The last time Beijing and Taipei had a major public spat, in 1996, the U.S. president dispatched destroyers to the Taiwan Strait and billions of dollars of nervous capital flowed out of the island nation to safe-haven deposits in Southern California.
Last week, things were very different. Chinese Premier Wen Jiabao, who was visiting Washington, and Taiwanese President Chen Shui-bian quarreled loudly at long distance. The U.S. president again stepped in, this time to warn Taiwan not to provoke China and to remind the world that U.S. policy supports the eventual, peaceful reunification of the mainland and the island.
But for all that, there was no flight of capital to banks in California. And the rhetoric quickly cooled down.
The reason: commerce. Politics aside, Beijing and Taipei seem to be getting along quite well. Investment capital continues to flow from Taiwan to China, and business dealings are growing ever more cooperative and productive, with Southern California serving as a major lubricant. (China is Los Angeles' largest trading partner in terms of imports, and Taiwan is No. 4. Taiwan also buys more L.A. exports than China.)
In the last year, the Beijing government has allowed direct banking transfers between China and Taiwan, easing cumbersome restrictions that forced Taiwanese businesspeople to route transactions through Hong Kong. And Chinese banks now are applying to open four branches in Taiwan, says Paul Lo, chairman of Bank SinoPac, a Taipei-based bank that has seven representative offices in mainland China and an interest in a Shanghai bank through its U.S. subsidiary Far East National Bank of Los Angeles.
"Business is growing in many ways," Lo says. He notes one amazing example: that there will be direct flights between China and Taiwan "for the Lunar New Year next February."
Of course, Beijing should be accommodating. The largest "foreign" sources of direct investment in China are businesses and individuals in Taiwan, the island to which the forces of Nationalist China fled in 1949 after their defeat by Mao Tse-tung's Communists.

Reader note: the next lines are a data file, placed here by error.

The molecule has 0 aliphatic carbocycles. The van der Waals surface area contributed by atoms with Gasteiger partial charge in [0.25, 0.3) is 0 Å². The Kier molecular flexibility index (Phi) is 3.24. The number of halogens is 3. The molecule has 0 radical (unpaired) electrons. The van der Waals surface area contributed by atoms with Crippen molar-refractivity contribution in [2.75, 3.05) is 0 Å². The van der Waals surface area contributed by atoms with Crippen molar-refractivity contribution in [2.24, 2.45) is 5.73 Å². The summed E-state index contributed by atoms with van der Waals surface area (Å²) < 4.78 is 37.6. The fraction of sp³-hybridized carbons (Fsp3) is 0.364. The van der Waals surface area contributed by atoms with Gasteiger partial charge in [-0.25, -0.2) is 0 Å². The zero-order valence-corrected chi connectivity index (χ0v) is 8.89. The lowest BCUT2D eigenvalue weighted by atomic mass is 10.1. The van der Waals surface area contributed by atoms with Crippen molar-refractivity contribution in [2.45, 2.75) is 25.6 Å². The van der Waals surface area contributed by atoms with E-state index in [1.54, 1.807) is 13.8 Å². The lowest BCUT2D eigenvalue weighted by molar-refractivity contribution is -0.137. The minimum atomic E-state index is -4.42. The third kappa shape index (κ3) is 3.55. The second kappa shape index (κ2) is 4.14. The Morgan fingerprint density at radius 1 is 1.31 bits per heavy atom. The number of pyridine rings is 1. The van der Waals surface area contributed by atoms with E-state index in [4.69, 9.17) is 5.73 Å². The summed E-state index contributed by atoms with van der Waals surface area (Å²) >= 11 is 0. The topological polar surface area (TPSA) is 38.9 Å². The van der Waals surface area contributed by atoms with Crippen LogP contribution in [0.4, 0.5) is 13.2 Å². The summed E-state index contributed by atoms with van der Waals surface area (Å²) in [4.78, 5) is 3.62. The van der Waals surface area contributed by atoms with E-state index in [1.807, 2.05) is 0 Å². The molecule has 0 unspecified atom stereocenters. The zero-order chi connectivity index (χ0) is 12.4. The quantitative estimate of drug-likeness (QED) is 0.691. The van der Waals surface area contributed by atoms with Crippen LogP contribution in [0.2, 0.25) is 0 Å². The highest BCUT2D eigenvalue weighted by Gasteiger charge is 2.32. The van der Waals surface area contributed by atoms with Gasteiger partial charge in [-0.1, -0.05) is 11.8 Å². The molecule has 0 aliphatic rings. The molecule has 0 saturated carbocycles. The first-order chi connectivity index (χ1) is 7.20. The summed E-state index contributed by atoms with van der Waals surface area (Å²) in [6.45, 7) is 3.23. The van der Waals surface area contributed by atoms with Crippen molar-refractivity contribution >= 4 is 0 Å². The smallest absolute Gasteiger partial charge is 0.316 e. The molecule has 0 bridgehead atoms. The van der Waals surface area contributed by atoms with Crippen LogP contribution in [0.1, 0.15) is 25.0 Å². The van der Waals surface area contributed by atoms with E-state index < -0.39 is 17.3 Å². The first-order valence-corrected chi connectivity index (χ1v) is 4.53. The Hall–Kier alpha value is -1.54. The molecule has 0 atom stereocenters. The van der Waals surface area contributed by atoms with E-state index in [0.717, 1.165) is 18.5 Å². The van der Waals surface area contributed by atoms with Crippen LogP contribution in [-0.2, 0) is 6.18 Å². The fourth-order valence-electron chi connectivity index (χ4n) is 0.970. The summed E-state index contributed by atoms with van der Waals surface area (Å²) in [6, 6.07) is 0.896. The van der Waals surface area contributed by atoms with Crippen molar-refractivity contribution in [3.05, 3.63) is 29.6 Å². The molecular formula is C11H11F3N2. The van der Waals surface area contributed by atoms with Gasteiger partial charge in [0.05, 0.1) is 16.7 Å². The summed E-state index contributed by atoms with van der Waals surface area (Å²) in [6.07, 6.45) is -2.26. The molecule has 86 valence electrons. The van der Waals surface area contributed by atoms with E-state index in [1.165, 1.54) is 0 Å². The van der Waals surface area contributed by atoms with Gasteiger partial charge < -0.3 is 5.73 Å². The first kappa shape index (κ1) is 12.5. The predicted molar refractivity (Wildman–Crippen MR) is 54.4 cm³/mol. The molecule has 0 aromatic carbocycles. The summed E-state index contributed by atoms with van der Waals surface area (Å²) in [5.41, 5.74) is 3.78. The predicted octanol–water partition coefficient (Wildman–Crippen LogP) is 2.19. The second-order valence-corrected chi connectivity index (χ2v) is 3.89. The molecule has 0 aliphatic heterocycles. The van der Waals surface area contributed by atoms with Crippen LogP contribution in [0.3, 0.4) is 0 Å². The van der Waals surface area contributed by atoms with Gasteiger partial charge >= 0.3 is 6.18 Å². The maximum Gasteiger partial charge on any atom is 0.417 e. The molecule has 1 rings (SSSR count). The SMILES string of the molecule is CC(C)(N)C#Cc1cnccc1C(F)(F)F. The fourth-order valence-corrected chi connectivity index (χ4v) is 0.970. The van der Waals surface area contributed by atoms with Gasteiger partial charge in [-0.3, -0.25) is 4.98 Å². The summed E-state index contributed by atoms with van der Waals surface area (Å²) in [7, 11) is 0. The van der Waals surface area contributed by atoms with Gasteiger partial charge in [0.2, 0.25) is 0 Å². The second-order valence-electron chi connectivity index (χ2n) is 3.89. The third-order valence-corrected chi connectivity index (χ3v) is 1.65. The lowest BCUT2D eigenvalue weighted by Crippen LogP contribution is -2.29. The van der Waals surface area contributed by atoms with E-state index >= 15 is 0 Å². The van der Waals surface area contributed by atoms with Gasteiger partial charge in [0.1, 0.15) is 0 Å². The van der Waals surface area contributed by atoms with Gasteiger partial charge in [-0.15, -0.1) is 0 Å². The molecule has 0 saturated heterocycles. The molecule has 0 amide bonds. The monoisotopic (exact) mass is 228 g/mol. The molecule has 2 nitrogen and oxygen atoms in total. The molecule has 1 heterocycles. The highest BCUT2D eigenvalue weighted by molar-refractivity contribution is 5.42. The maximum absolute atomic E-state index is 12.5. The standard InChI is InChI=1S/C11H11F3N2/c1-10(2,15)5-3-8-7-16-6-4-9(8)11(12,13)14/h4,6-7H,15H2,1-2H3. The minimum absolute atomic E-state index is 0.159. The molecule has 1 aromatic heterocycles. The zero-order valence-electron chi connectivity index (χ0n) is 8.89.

Over the next half-century, Taiwan, employing a form of state-guided capitalism, built one of the world's strongest economies, one that cranks out more than $300 billion every year in goods and services. Tellingly, the nation's 22 million people generate almost one-third as much in economic output as the 1.2 billion people on the mainland.
So Taiwan was a natural to help out after 1979, when Premier Deng Xiaoping opened China to outside investment. By some expert estimates, Taiwanese businesses have since poured more than $100 billion into Chinese plants and equipment. As important, they also have sent across the strait industrial know-how and other expertise.
A spectacular example is Semiconductor Manufacturing International Corp., or SMIC, a giant fabrication plant for integrated circuits in Shanghai. Taiwanese capital played a major, if behind-the-scenes, role in building SMIC. Richard Chang, a leading figure in Taiwan's semiconductor industry -- and a onetime top engineer of Texas Instruments Inc. -- organized and is chief executive of SMIC, which is applying to go public on the New York Stock Exchange early in 2004.
China is serious about modernizing its economy, and it can't succeed without foreign capital. Right now, Beijing is ordering state banks, which have $250 billion to possibly more than $700 billion in bad loans, to sell those loans to international funds -- which will use money raised in Taiwan and other countries -- at less than 10 cents on the dollar, says Raymond Henze of TCW Group, the parent of Los Angeles' Trust Co. of the West. The Chinese government will then replenish the banks' accounts with good credits and prepare them to offer stock to the public on exchanges in Shanghai and elsewhere.
At the same time, Chinese companies are setting up operations in Southern California in auto and computer parts distribution, garment finishing and other specialties, notes K.Y. Cheng, head of international banking for East West Bancorp. The Chinese newcomers are following in the footsteps of Taiwanese firms, such as MTC Worldwide Inc., that over decades have built thriving distribution businesses in the San Gabriel Valley.
To be sure, brilliant business relationships and heavy capital investments won't be worth the paper a yuan is printed on if political quarrelling between the mainland and the island boils over. "China has never let economic considerations overrule political criteria," Richard Baum, a UCLA China scholar, points out.
But the growing commercial cooperation is powerful evidence that underlying trends for future relations are positive. So are the attitudes of the "overseas" Chinese living and working all over Asia and the U.S., says a Chinese businessman who asks not to be quoted by name. "Overseas Chinese don't want [Taiwan's Chen] to split Taiwan from China," says the businessman. "They want to see gradual coming together."
In many ways, they're already getting their wish.
James Flanigan can be reached at email@example.com.